Qual 1: Carpentier flies

Patrick Carpentier dominated the opening day's action at Laguna Seca, setting the pace in free practice this morning and then topping provisional qualifying to lock out a front row starting spot for Sunday's race. The French-Canadian won at the hilly Californian road course last year and now has an excellent platform from which to repeat the feat - especially since overtaking opportunities are at a premium around Laguna and grid position is all-important

Qual 1: Carpentier flies

"It's fantastic - I love this track, especially in a Champ Car," said Carpentier, who has recently fuelled speculation that he is set to switch to the IRL IndyCar Series next year by telling the media that he has had attractive offers from IRL teams but "nothing special" on the Champ Car front.

In common with most of the other frontrunners - with the notable exception of Sebastien Bourdais - Carpentier elected to use one of his two sets of softer, 'alternate' tyres in Friday qualifying. Each driver has been allocated two sets of alternate (aka option) tyres for the weekend, at least one of which they must use in the race. Although Laguna Seca has a smooth surface by Champ Car standards, the high number of long-duration, medium/fast corners makes it quite abrasive and tyre management is likely to be one of the keys to success this weekend.

"My engineer made the call [to run on the alternate tyres]," said Carpentier. "I didn't want to do it... I said, 'I want to save them for the race' and he said, 'You know, you've got the car and this is your day, you've got to give it a shot.' So I said 'okay' and put them on and, man, they were sucking up the ground - they were great tyres."

Bourdais has been the unrivalled master of qualifying this year, but on this occasion the Newman/Haas star had to give best to Carpentier, who was the only man to dip beneath the 1m10s barrier with a 1m09.918s lap. For much of the session Bourdais was lying on the fringes of the top six, but he made a big improvement on his final run and vaulted to second on a 1m10.130s.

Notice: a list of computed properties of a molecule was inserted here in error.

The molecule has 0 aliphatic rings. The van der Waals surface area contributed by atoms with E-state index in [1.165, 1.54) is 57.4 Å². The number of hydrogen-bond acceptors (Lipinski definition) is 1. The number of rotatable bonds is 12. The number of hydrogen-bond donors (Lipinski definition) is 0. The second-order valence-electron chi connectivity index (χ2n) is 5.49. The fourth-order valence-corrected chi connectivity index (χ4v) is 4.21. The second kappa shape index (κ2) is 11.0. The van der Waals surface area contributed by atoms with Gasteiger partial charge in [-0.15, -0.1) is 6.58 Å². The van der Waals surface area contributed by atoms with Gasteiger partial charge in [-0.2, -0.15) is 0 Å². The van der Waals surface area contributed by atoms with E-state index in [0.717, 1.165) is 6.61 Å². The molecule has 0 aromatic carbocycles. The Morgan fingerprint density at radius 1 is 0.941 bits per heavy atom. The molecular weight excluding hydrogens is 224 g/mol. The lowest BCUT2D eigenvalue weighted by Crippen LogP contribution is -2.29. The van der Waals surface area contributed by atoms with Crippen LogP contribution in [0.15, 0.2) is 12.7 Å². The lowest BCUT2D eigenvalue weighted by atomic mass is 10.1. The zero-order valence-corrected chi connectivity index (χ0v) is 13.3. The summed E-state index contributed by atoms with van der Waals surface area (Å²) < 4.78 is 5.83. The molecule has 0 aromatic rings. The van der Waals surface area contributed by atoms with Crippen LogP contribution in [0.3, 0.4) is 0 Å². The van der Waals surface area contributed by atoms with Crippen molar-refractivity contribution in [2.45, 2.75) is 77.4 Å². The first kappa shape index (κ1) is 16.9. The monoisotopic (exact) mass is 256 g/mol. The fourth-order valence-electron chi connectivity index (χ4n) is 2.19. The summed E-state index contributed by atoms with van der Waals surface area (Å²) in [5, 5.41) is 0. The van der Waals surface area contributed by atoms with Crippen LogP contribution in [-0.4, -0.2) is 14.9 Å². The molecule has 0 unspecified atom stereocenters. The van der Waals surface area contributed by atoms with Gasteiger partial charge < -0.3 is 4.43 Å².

"I'm pretty happy," said the Frenchman. "We struggled here last year, but the McDonald's car suits my driving style better this year. We were trying to make the car good on entry and exit, which was impossible, so this year we are working more towards a compromise. We ran the regular Bridgestone tyres in qualifying today so we have two sets of alternate tyres for tomorrow, which should be an advantage."

Defending series champion Paul Tracy was third fastest in the second
Forsythe entry. He pronounced himself reasonably satisfied with his car's handling but admitted he left it too late to go out on his second set of tyres - whereupon he received a face full of sand from team-mate Carpentier, who had just gone for an off-course excursion at Turn 3!

"We were looking for a gap on the track because there was a lot of traffic out there, and we waited too long," said Tracy. "By the time I got my tyres up to temperature, I only had one lap to shoot for the pole. I let Pat get around me, and then he went off the track which threw dust and rocks on my car and all over my helmet. I couldn't see for the next few turns, so I wasn't able to improve my time before the session came to the end."

Yet another Canadian, Alex Tagliani, posted the fourth quickest time for Rocketsports Racing, marking a welcome turnaround from his form at this track last season when he qualified and finished a lowly 14th. Bruno Junqueira blamed both understeer and traffic after qualifying a slightly disappointing fifth, one place ahead of Montreal nearly-man Mario Dominguez.

AJ Allmendinger once again was top of the rookie class in seventh, having opted to save both sets of alternate tyres for the remainder of the weekend, while Brits Justin Wilson and Guy Smith were mired on the penultimate row.

Wilson had looked reasonably competitive in free practice, and was frustrated at being unable even to match his morning time during qualifying after some set-up changes to his Conquest Racing Lola over the lunch break proved counter-productive.

Smith claimed pole for the Laguna Seca Indy Lights race back in 1999, so for the first time in his young Champ Car career he has prior experience of the circuit. The Yorkshireman has a new engineer this weekend, Harvey Spencer, with whom he has worked in both Indy Lights and sportscars, but admits he is still struggling to adapt fully to the left-foot braking required to get the most out of the Champ Car.

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